The Joy of Cooking is considered the most popular American cookbook.
The book popularized the title formula "The Joy of..." used to indicate an accessible, popular overview of a topic, such as The Joy of Painting (1983), The Joy of Sex (1972), The Joy of Art (2020), The Joy of X: A Guided Tour of Mathematics (2012), The Joy of Living (2007), and even The Joy of Accounting (2020).
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Rombauer, Irma S.; Marion Rombauer Becker (1967). Joy of Cooking (hardbound)
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Finally, in response to many requests from users of "The Joy" who ask "What are your favorites?", we have added to some of our recipes the word "Cockaigne", which signified in medieval times "a mythical land of peace and plenty", and also happens to be the name of our country home.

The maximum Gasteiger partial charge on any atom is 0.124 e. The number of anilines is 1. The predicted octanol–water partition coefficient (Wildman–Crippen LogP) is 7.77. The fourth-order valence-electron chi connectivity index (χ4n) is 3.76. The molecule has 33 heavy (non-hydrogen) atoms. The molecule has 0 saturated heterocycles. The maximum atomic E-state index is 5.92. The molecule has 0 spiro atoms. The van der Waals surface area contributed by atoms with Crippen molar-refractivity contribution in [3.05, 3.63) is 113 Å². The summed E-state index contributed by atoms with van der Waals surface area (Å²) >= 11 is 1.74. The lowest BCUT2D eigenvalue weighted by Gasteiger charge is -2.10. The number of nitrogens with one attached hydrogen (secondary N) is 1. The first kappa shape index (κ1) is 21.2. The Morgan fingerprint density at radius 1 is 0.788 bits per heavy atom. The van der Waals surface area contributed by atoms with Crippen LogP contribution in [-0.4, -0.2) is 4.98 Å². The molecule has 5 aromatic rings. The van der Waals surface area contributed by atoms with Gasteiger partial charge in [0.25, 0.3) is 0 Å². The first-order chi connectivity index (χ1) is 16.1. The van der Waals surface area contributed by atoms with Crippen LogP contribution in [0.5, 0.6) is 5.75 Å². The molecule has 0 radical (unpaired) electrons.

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In this edition, Marion, who loved the sense of sharing pleasures with reader-friends as much as Irma, pointed to her family's special favorites with the designation "Cockaigne"—the name of the Beckers’ beloved Cincinnati home, where she had created an eight-acre "wild garden" and model of ecological restoration.…Because of serious author-publisher disagreements, though, the new edition was not published in a form acceptable to Marion until 1963 (a version had appeared during 1962, the year of Irma's death).